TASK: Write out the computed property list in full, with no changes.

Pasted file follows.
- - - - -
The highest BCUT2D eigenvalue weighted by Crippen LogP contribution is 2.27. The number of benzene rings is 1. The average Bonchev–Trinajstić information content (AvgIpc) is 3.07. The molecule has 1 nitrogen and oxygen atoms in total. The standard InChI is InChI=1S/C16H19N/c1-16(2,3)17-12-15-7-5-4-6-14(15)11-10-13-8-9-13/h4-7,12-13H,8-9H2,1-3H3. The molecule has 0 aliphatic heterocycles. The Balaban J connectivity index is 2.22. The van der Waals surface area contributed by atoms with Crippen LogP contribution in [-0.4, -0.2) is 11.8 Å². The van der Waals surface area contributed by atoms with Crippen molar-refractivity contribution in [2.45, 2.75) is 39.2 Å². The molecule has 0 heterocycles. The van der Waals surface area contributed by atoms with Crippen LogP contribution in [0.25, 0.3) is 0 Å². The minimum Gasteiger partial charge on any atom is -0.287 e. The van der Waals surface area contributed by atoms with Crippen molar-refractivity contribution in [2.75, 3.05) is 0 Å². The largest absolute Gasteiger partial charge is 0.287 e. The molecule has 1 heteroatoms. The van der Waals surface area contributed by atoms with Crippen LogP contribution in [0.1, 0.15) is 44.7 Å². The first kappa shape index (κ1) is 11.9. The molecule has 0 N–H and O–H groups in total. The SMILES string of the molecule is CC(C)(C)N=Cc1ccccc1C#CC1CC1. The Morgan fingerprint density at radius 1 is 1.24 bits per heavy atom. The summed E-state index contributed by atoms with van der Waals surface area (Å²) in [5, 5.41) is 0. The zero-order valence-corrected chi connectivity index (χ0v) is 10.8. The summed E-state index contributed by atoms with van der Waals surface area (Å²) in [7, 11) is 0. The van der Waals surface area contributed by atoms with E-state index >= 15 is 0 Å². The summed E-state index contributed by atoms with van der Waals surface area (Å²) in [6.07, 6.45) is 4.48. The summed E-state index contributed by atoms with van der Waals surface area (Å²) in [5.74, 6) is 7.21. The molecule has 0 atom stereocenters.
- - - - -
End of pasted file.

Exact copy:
The highest BCUT2D eigenvalue weighted by Crippen LogP contribution is 2.27. The number of benzene rings is 1. The average Bonchev–Trinajstić information content (AvgIpc) is 3.07. The molecule has 1 nitrogen and oxygen atoms in total. The standard InChI is InChI=1S/C16H19N/c1-16(2,3)17-12-15-7-5-4-6-14(15)11-10-13-8-9-13/h4-7,12-13H,8-9H2,1-3H3. The molecule has 0 aliphatic heterocycles. The Balaban J connectivity index is 2.22. The van der Waals surface area contributed by atoms with Crippen LogP contribution in [-0.4, -0.2) is 11.8 Å². The van der Waals surface area contributed by atoms with Crippen molar-refractivity contribution in [2.45, 2.75) is 39.2 Å². The molecule has 0 heterocycles. The van der Waals surface area contributed by atoms with Crippen LogP contribution in [0.25, 0.3) is 0 Å². The minimum Gasteiger partial charge on any atom is -0.287 e. The van der Waals surface area contributed by atoms with Crippen molar-refractivity contribution in [2.75, 3.05) is 0 Å². The largest absolute Gasteiger partial charge is 0.287 e. The molecule has 1 heteroatoms. The van der Waals surface area contributed by atoms with Crippen LogP contribution in [0.1, 0.15) is 44.7 Å². The first kappa shape index (κ1) is 11.9. The molecule has 0 N–H and O–H groups in total. The SMILES string of the molecule is CC(C)(C)N=Cc1ccccc1C#CC1CC1. The Morgan fingerprint density at radius 1 is 1.24 bits per heavy atom. The summed E-state index contributed by atoms with van der Waals surface area (Å²) in [5, 5.41) is 0. The zero-order valence-corrected chi connectivity index (χ0v) is 10.8. The summed E-state index contributed by atoms with van der Waals surface area (Å²) in [7, 11) is 0. The van der Waals surface area contributed by atoms with E-state index >= 15 is 0 Å². The summed E-state index contributed by atoms with van der Waals surface area (Å²) in [6.07, 6.45) is 4.48. The summed E-state index contributed by atoms with van der Waals surface area (Å²) in [5.74, 6) is 7.21. The molecule has 0 atom stereocenters.